The notion of the rich as “job creators” is a great example of this programming, along with the notion that we need and want jobs. We don’t, we need and want *wealth* (ie. enough stuff to survive in comfort). Jobs are simply the model whereby the people who hold all the wealth enslave others with the promise of a tiny share of that wealth (which they then take back as rents, taxes and in exchange for the consumable goods necessary for survival, which we were just paid to produce for them. We produce 10 units for them in exchange for enough money to buy one unit for ourselves, then they enrich themselves further off the backs of other workers with the other 9 units.)

      The novel “The Ragged Trousered Philanthropists” explains it really well, and is available as a free ebook on Amazon.

      • Shanon White says:

        I disaggree.

        Not with you; you’re spot on! But with people who say Terminator could beat Robocop. If you really watch the movies, Robocop is much tougher, particularly in Robocop 2. At least vs the Arnold T-800 model 101. Now maybe the chick TX might have a chance but I really think RC could take her out too.

        Excelent post!

      • Shanon White says:

        So right.. nobody questions that jobs are our number one goal! It’s almost heresy to say no really we want the means to survive and self actualize. “Jobs” are just the model we’ve been brainwashed to subscribe to.

        One thing conservatives miss in their tirade about individual choices and individual “success.” is that people make choices from the options they have to chose from. All of their arguments seem to stem from the absurdly false idea that we all have the same options and some of us just don’t “opt.” for wealth somehow.

        Don’t just consider your choices, question why those are your options.

  3. Laurie says:

    The biggest mistake made over and over when justifying these programs is assuming that everybody WANTS the children to grow up productive and self-sufficient. How would that help promote class warfare? How would that provide a huge pool of consumers of low-cost items? How would that help deliver a perpetually under-skilled work pool that would “justify” slave wages? How would that provide a vast and reliable pool of entrants into the penal system (and its myriad under-industries)? You really have to STOP and think about this. Don’t assume everybody actually wants the same thing. That is why this conversation never does and never will go anywhere.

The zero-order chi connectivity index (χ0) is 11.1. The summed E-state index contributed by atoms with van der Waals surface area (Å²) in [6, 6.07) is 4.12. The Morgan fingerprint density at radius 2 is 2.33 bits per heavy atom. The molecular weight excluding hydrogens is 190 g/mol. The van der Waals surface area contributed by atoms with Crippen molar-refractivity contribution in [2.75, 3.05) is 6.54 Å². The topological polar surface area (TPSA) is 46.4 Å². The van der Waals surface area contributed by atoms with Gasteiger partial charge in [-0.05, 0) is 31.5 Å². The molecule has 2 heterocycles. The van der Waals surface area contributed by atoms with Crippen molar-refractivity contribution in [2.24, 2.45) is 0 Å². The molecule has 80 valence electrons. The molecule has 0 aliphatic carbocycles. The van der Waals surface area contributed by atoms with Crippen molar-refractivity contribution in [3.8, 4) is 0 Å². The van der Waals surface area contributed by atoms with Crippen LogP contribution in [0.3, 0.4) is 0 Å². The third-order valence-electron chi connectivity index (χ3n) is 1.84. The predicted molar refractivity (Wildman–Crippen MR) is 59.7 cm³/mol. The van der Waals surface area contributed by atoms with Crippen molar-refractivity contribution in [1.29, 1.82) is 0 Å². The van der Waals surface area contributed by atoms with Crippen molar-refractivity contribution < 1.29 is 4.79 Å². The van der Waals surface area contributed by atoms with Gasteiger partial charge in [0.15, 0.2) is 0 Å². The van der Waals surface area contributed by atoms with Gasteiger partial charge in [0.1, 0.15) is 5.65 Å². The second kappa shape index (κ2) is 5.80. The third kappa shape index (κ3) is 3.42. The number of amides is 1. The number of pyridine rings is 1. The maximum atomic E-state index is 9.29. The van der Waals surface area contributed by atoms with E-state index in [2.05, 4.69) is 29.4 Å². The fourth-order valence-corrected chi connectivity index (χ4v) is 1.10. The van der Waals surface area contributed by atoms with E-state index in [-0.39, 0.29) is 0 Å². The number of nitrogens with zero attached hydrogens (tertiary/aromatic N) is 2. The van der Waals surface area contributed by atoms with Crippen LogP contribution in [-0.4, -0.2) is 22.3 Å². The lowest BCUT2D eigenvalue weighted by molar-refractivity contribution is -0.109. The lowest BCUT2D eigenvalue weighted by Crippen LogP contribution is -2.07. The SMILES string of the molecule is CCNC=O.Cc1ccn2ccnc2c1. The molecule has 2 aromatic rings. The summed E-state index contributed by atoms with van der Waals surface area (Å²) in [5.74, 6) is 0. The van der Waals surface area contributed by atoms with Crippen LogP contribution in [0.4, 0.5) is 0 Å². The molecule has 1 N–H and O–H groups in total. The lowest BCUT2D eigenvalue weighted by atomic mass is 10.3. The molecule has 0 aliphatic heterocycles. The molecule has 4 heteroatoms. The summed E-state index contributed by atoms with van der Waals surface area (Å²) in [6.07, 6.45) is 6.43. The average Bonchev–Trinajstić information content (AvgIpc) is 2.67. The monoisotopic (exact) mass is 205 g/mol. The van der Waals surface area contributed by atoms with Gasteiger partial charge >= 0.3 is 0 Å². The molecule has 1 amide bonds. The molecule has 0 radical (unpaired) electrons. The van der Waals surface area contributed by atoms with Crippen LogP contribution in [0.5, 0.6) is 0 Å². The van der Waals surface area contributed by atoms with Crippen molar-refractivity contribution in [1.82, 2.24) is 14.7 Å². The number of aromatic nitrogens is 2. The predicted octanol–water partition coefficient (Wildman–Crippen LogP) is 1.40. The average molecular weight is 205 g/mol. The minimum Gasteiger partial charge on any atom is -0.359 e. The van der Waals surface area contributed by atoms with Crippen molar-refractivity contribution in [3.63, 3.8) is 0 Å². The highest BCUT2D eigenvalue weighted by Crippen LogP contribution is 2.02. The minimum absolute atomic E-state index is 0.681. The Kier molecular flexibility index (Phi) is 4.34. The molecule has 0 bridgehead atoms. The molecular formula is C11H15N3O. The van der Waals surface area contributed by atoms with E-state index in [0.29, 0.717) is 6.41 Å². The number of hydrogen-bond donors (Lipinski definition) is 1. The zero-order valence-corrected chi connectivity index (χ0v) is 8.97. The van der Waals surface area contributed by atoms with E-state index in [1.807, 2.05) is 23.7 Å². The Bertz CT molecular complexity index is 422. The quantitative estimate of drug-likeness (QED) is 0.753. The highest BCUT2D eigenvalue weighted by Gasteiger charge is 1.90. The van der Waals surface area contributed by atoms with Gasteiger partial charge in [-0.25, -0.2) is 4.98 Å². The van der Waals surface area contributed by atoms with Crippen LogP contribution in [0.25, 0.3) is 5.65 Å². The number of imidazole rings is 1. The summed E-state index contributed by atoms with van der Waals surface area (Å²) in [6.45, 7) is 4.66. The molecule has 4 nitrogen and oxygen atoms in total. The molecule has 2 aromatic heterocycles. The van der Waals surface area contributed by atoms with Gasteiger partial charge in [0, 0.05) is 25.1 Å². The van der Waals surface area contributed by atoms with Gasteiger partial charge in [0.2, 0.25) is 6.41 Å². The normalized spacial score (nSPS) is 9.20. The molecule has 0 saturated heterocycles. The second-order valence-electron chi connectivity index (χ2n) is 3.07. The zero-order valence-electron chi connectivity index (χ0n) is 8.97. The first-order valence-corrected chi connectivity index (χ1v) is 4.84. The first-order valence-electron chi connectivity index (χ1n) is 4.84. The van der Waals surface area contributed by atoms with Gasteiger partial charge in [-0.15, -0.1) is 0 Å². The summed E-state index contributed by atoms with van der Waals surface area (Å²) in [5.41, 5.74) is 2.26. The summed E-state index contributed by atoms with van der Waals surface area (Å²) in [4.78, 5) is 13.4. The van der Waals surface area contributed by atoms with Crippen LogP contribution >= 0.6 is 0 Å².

• Anna says:

      While I appreciate your profound sarcasm you actually speak the truth. That is their agenda bought and sold by the very corporations who stand to benefit the most.

  4. Marley says:

    I think the Plutocrats and corporations already see the end game and are prepping for it. You can’t push millions(many of whom are former or current military) into abject poverty and not expect the populace to rise up. Most of the things that these last ten years have ushered in-Militarized Police, erosion of civil liberties through surveillance, drones etc…. are about protecting the supposed 1%. They could care less about the fraud and illusion of terrorism, we see this time and time again. Were was the FBI or Homeland security when the brothers in Boston made their preparations? They were busy protecting the people that pay them by monitoring and crushing the Occupy movement. The poor are just a necessary evil to them that are an expendable resource. They are going to mine this country for all it is worth then dump it and get out.